Big Kahuna, The

MPAA Rating: R

Entertainment: +2

Content: -2 1/2

In the cheap hospitality suite of a Wichita, Kansas hotel, salesmen Phil Cooper (Danny Devito) and Bob Walker (Peter Facinelli) arrive for a sales convention. Soon joined by fellow employee Larry Mann (Kevin Spacey), the three spend the rest of the afternoon and night discussing any number of issues, ranging from the meaning of life, to the place of religion in business. Of course, they are there to make their sales pitch to a number of different companies in the market for industrial lubricants. Larry is most excited about the prospect of reeling in the Big Kahuna, a phrase they use to describe getting a big contract for their company. However, their discussions make up the bulk of the film and these talks provide interesting tensions, as well as food for thought well after the film has ended. All three actors turn in fine performances, but Devitos understated performance as the older, wiser and more reflective salesman is the highlight. Based on a stage play, the dialogue is smart and, while the plot is rather predictable, the interaction between these very different men is a thought-provoking and enjoyable experience.

Each salesman represents a different stage of life and looks at the world differently, so each individual brings distinct issues to the forefront of their conversations. Phil, the elder member of the three, is in the midst of a search for meaning in his life. After an ugly divorce and a life spent on the road selling products, he now wonders if there isnt something else he should be doing with his life. Larry, a middle-aged and a thriving career man, is there to get the sale no matter what. Hes even willing to sacrifice his own individuality as a human being in an effort to simply be a robot for his company. Bob, the youngest of the three, is newly married and a born again Christian. His faith impacts his entire life and his portrayal is one of the more realistic of a Christian on the big screen in recent memory. But Bob especially rubs Larry the wrong way because he insists on bringing his faith into all aspects of his life, including this sales convention. Unfortunately, foul language is excessive, putting a damper on this otherwise fine character-driven drama.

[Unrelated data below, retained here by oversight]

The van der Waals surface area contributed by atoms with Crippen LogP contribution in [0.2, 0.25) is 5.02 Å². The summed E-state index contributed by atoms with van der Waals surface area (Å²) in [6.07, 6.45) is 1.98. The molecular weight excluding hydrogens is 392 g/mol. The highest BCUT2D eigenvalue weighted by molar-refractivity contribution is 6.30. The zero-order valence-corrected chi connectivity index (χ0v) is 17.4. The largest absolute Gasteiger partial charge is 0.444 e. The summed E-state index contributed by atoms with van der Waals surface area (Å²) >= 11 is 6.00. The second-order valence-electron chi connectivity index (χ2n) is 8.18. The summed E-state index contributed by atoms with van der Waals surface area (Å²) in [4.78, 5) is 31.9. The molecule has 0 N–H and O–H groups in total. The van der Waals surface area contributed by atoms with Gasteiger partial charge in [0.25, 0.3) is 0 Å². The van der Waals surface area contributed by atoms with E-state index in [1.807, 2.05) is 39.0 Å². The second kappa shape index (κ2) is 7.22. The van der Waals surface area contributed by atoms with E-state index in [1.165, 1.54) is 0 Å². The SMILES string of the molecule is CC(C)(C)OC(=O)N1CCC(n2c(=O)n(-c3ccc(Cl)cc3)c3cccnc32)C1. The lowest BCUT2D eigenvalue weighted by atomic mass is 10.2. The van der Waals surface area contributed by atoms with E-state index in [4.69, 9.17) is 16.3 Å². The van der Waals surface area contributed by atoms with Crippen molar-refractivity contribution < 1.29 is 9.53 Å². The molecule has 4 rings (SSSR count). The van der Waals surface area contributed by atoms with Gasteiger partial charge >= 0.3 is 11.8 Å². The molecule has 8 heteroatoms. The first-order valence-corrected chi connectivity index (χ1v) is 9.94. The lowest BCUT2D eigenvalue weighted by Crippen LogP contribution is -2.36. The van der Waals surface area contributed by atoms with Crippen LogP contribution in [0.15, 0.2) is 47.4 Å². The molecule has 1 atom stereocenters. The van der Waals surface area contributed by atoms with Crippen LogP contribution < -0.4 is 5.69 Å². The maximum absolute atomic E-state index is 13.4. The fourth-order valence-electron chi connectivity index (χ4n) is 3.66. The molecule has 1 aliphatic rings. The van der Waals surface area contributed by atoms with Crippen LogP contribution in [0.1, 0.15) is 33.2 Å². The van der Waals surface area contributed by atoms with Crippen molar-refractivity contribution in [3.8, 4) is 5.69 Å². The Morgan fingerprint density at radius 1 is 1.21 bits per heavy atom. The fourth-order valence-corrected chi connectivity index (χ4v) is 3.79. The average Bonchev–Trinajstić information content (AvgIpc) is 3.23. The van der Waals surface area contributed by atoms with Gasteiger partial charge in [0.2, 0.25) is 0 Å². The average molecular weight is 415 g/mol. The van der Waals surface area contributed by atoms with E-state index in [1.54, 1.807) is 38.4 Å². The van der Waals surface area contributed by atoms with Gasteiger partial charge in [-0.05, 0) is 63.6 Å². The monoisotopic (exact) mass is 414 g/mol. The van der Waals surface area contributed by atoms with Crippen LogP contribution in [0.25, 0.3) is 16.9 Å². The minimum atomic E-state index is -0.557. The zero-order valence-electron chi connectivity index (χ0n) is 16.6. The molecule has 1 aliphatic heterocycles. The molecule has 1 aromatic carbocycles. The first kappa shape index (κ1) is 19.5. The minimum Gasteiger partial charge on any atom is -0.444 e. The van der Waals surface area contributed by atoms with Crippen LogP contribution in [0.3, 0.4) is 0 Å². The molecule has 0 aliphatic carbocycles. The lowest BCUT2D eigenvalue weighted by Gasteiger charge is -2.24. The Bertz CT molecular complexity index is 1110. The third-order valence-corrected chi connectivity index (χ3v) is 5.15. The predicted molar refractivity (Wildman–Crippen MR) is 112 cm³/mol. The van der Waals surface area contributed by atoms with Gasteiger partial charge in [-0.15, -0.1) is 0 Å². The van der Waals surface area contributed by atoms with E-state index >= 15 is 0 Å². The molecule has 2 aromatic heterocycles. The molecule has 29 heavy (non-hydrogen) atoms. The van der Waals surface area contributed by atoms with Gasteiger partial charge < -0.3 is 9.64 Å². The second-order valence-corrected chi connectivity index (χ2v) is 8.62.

Preview Reviewer: John Adair
Lions Gate Films, 5750 Wilshire Blvd., LA, CA 90036

The following categories contain objective listings of film content which contribute to the subjective numeric Content ratings posted to the left and on the Home page.

Crude Language: Many (21) times - Mild 9, Moderate 12

Obscene Language: Many (20) times - F-word 10, s-word 7, other 3

Profanity: Many (17) times Regular (G 1, GD 5, JC 6, J 1, C 1, Swear to G 1, C sake 1)

Violence: Once Mild (men push each other around)

Sex: None

Nudity: None

Sexual Dialogue/Gesture: Once (reference to sex)

Drugs: Many times (smoking, alcohol)

Other: Discussion of important life themes - what makes life meaningful, the place of religion in life and business, the human tendency to ask about God

Running Time: 90 minutes
Intended Audience: Adults

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